United States District Court, E.D. North Carolina, Western Division
MEMORANDUM & RECOMMENDATION
T. NUMBERS, II UNITED STATES MAGISTRATE JUDGE.
Arleen Bradley instituted this action to challenge the denial
of her application for social security income. Bradley claims
that the Administrative Law Judge (“ALJ”) Mattie
Harvin-Woode erred in failing to incorporate fully her
non-exertional limitations into the residual functional
capacity (“RFC”) determination. Both Bradley and
Defendant Nancy A. Berryhill, the Acting Commissioner of
Social Security, have filed motions seeking a judgment on the
pleadings in their favor. D.E. 21, 24.
reviewing the parties' arguments, the court has
determined that ALJ Harvin-Woode reached the appropriate
decision. Substantial evidence supports the RFC determination
which sufficiently reflects Bradley's non-exertional
limitations. The undersigned magistrate thus judge recommends
that the court deny Bradley's motion, grant
Berryhill's motion, and affirm the Commissioner's
August 2014, Bradley filed applications for disability
benefits and supplemental security income. In both
applications, Bradley alleged a disability that began in
August 2013. After her claims were denied at the initial
level and upon reconsideration, Bradley appeared before ALJ
Harvin-Woode for a hearing to determine whether she was
entitled to benefits. ALJ Harvin-Woode determined Bradley was
not entitled to benefits because she was not disabled. Tr. at
Harvin-Woode found that Bradley had several severe
impairments: coronary artery disease, status post double
bypass surgery, peripheral vascular disease, obesity, chronic
cervical strain, chronic thoracolumbar strain, chronic
obstructive pulmonary disease (“COPD”), tobacco
use disorder, bipolar disorder, polysubstance abuse disorder
in remission, generalized anxiety disorder, and personality
disorder. Tr. at 1044. ALJ Harvin-Woode found that
Bradley's impairments, either alone or in combination,
did not meet or equal a Listing impairment. Tr. at 1045.
Harvin-Woode then determined that Bradley had the RFC to
perform a range of sedentary work with additional
limitations. Tr. at 1047. Bradley requires the option to
stand every 45 minutes for one to two minutes, but can
continue working while standing. Id. She must avoid
moderate exposure to hazards such as heights and moving
machinery, as well as exposure to fumes, odors, gases, dusts,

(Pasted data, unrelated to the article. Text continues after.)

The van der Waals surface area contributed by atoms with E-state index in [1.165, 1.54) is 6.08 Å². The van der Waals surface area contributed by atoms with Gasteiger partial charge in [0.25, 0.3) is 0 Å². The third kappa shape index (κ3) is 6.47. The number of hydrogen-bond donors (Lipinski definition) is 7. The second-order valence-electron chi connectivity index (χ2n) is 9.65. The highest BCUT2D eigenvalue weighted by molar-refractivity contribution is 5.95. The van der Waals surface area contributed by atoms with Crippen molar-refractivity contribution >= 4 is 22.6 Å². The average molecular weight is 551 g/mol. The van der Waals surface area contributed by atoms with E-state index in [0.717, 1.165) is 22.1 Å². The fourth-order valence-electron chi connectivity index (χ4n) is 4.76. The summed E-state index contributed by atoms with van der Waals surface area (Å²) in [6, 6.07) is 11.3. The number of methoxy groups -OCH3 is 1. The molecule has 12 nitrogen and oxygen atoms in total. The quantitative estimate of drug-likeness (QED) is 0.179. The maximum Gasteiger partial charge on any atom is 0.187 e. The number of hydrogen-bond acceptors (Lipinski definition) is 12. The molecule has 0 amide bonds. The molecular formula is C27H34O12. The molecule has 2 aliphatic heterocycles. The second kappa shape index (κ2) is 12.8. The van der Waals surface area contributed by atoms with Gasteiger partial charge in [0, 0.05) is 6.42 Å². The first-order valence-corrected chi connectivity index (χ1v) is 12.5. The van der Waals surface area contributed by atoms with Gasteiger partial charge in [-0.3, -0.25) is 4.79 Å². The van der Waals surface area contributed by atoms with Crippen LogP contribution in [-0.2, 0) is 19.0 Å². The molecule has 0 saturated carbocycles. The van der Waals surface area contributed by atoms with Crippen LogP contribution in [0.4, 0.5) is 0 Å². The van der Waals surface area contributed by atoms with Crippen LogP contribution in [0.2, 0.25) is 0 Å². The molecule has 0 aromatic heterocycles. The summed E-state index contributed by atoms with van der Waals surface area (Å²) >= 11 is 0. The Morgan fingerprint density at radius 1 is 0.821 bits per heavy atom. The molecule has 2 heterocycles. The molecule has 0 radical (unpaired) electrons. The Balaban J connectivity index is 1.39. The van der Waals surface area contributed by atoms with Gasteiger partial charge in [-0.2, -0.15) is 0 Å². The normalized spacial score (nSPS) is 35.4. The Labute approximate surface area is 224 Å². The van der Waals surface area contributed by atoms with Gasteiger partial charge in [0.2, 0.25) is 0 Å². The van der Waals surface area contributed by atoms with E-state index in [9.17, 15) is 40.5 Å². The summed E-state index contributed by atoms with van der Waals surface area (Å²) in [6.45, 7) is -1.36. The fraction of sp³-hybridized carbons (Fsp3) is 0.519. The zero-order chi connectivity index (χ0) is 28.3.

etc. Id. Bradley can perform simple, routine,
repetitive tasks. Id. Finally, she can tolerate
occasional interactions with coworkers and occasional but
superficial interactions with the general public.
Harvin-Woode concluded that Bradley could not perform her
past relevant work as a commercial cleaning manager,
assistant maintenance supervisor, assistant manager, fast
food cook, or sales attendant. Tr. at 1051. But ALJ
Harvin-Woode determined that, considering her age, education,
work experience, and RFC, other jobs existed in significant
numbers in the national economy that Bradley could perform.
Id. These include charge account clerk, addresser,
and ticket checker. Id. Thus, ALJ Harvin-Woode found
that Bradley was not disabled. Tr. at 1053.
unsuccessfully seeking review by the Appeals Council, Bradley
commenced this action in February 2017. D.E. 5.
Standard for Review of the Acting Commissioner's Final
social security claimant appeals a final decision of the
Commissioner, the district court's review is limited to
determining whether, based on the entire administrative
record, there is substantial evidence to support the
Commissioner's findings. 42 U.S.C. § 405(g);
Richardson v. Perales, 402 U.S. 389, 401 (1971).
Substantial evidence is defined as “evidence which a
reasoning mind would accept as sufficient to support a
particular conclusion.” Shively v. Heckler,
739 F.2d 987, 989 (4th Cir. 1984) (quoting Laws v.
Celebrezze, 368 F.2d 640, 642 (4th Cir. 1966)). The
court must affirm the Commissioner's decision if it is
supported by substantial evidence. Smith v. Chater,
99 F.3d 635, 638 (4th Cir. 1996).
Standard for Evaluating Disability
making a disability determination, the ALJ engages in a
five-step evaluation process. 20 C.F.R. § 404.1520;
see Johnson v. Barnhart, 434 F.3d 650 (4th Cir.
2005). The ALJ must consider the factors in order. At step
one, if the claimant is engaged in substantial gainful
activity, the claim is denied. At step two, the claim is
denied if the claimant does not have a severe impairment or
combination of impairments significantly limiting him or her
from performing basic work activities. At step three, the
claimant's impairment is compared to those in the Listing
of Impairments. See 20 C.F.R. Part 404, Subpart P,
App. 1. If the impairment is listed in the Listing of
Impairments or if it is equivalent to a listed impairment,
disability is conclusively presumed. But if the
claimant's impairment does not meet or equal a listed
impairment, the ALJ assesses the claimant's RFC to
determine, at step four, whether he can perform his past work
despite his impairments. If the claimant cannot perform past
relevant work, the analysis moves on to step five:
establishing whether ...